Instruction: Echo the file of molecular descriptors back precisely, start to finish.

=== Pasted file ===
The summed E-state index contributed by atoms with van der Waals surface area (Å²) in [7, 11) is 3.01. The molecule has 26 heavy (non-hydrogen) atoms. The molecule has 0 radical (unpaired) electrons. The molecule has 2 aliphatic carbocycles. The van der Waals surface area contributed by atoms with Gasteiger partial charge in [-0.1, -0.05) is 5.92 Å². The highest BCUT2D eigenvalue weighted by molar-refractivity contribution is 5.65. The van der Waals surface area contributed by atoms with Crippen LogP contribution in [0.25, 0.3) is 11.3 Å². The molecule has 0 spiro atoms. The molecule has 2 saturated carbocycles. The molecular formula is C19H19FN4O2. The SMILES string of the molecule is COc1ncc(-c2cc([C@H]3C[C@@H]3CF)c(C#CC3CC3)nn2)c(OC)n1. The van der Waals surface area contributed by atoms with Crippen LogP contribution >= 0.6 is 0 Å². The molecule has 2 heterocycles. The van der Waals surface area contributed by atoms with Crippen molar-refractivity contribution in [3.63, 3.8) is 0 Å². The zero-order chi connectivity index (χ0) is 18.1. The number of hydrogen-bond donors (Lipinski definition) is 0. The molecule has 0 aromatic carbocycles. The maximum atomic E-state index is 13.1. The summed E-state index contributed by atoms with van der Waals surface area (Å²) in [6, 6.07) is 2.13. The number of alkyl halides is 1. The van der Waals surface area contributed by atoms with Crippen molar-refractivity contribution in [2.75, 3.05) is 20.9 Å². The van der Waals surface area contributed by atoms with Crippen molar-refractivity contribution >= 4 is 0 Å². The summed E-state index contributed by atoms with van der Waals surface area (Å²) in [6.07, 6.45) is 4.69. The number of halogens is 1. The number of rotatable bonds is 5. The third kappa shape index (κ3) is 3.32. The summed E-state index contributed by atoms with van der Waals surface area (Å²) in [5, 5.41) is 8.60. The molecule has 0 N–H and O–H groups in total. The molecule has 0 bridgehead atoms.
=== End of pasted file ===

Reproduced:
The summed E-state index contributed by atoms with van der Waals surface area (Å²) in [7, 11) is 3.01. The molecule has 26 heavy (non-hydrogen) atoms. The molecule has 0 radical (unpaired) electrons. The molecule has 2 aliphatic carbocycles. The van der Waals surface area contributed by atoms with Gasteiger partial charge in [-0.1, -0.05) is 5.92 Å². The highest BCUT2D eigenvalue weighted by molar-refractivity contribution is 5.65. The van der Waals surface area contributed by atoms with Crippen LogP contribution in [0.25, 0.3) is 11.3 Å². The molecule has 0 spiro atoms. The molecule has 2 saturated carbocycles. The molecular formula is C19H19FN4O2. The SMILES string of the molecule is COc1ncc(-c2cc([C@H]3C[C@@H]3CF)c(C#CC3CC3)nn2)c(OC)n1. The van der Waals surface area contributed by atoms with Crippen LogP contribution >= 0.6 is 0 Å². The molecule has 2 heterocycles. The van der Waals surface area contributed by atoms with Crippen molar-refractivity contribution in [3.63, 3.8) is 0 Å². The zero-order chi connectivity index (χ0) is 18.1. The number of hydrogen-bond donors (Lipinski definition) is 0. The molecule has 0 aromatic carbocycles. The maximum atomic E-state index is 13.1. The summed E-state index contributed by atoms with van der Waals surface area (Å²) in [6, 6.07) is 2.13. The number of alkyl halides is 1. The van der Waals surface area contributed by atoms with Crippen molar-refractivity contribution in [2.75, 3.05) is 20.9 Å². The van der Waals surface area contributed by atoms with Crippen molar-refractivity contribution >= 4 is 0 Å². The summed E-state index contributed by atoms with van der Waals surface area (Å²) in [6.07, 6.45) is 4.69. The number of halogens is 1. The number of rotatable bonds is 5. The third kappa shape index (κ3) is 3.32. The summed E-state index contributed by atoms with van der Waals surface area (Å²) in [5, 5.41) is 8.60. The molecule has 0 N–H and O–H groups in total. The molecule has 0 bridgehead atoms.